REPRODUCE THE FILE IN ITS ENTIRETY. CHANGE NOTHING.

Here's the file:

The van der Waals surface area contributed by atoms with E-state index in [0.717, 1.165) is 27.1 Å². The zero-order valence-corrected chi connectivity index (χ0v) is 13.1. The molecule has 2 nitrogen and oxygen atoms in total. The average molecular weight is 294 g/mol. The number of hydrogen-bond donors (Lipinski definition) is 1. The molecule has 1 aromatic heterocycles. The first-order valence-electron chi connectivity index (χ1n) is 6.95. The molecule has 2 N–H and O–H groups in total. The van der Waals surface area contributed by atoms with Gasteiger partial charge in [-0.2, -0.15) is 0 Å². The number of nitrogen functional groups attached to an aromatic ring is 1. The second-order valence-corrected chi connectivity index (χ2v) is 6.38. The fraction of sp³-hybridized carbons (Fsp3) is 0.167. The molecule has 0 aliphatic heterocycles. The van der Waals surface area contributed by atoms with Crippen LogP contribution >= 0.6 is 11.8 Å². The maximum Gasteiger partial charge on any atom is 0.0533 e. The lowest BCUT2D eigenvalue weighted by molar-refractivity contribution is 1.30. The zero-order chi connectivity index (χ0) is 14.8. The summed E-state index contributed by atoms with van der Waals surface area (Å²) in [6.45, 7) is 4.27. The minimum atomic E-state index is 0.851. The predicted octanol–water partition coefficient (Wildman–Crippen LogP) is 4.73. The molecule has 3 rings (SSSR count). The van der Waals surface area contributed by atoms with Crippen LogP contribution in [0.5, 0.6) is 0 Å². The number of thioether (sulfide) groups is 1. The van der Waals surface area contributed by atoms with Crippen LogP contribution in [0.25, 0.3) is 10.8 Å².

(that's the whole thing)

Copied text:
The van der Waals surface area contributed by atoms with E-state index in [0.717, 1.165) is 27.1 Å². The zero-order valence-corrected chi connectivity index (χ0v) is 13.1. The molecule has 2 nitrogen and oxygen atoms in total. The average molecular weight is 294 g/mol. The number of hydrogen-bond donors (Lipinski definition) is 1. The molecule has 1 aromatic heterocycles. The first-order valence-electron chi connectivity index (χ1n) is 6.95. The molecule has 2 N–H and O–H groups in total. The van der Waals surface area contributed by atoms with Gasteiger partial charge in [-0.2, -0.15) is 0 Å². The number of nitrogen functional groups attached to an aromatic ring is 1. The second-order valence-corrected chi connectivity index (χ2v) is 6.38. The fraction of sp³-hybridized carbons (Fsp3) is 0.167. The molecule has 0 aliphatic heterocycles. The van der Waals surface area contributed by atoms with Crippen LogP contribution >= 0.6 is 11.8 Å². The maximum Gasteiger partial charge on any atom is 0.0533 e. The lowest BCUT2D eigenvalue weighted by molar-refractivity contribution is 1.30. The zero-order chi connectivity index (χ0) is 14.8. The summed E-state index contributed by atoms with van der Waals surface area (Å²) in [6.45, 7) is 4.27. The minimum atomic E-state index is 0.851. The predicted octanol–water partition coefficient (Wildman–Crippen LogP) is 4.73. The molecule has 3 rings (SSSR count). The van der Waals surface area contributed by atoms with Crippen LogP contribution in [0.5, 0.6) is 0 Å². The number of thioether (sulfide) groups is 1. The van der Waals surface area contributed by atoms with Crippen LogP contribution in [0.25, 0.3) is 10.8 Å².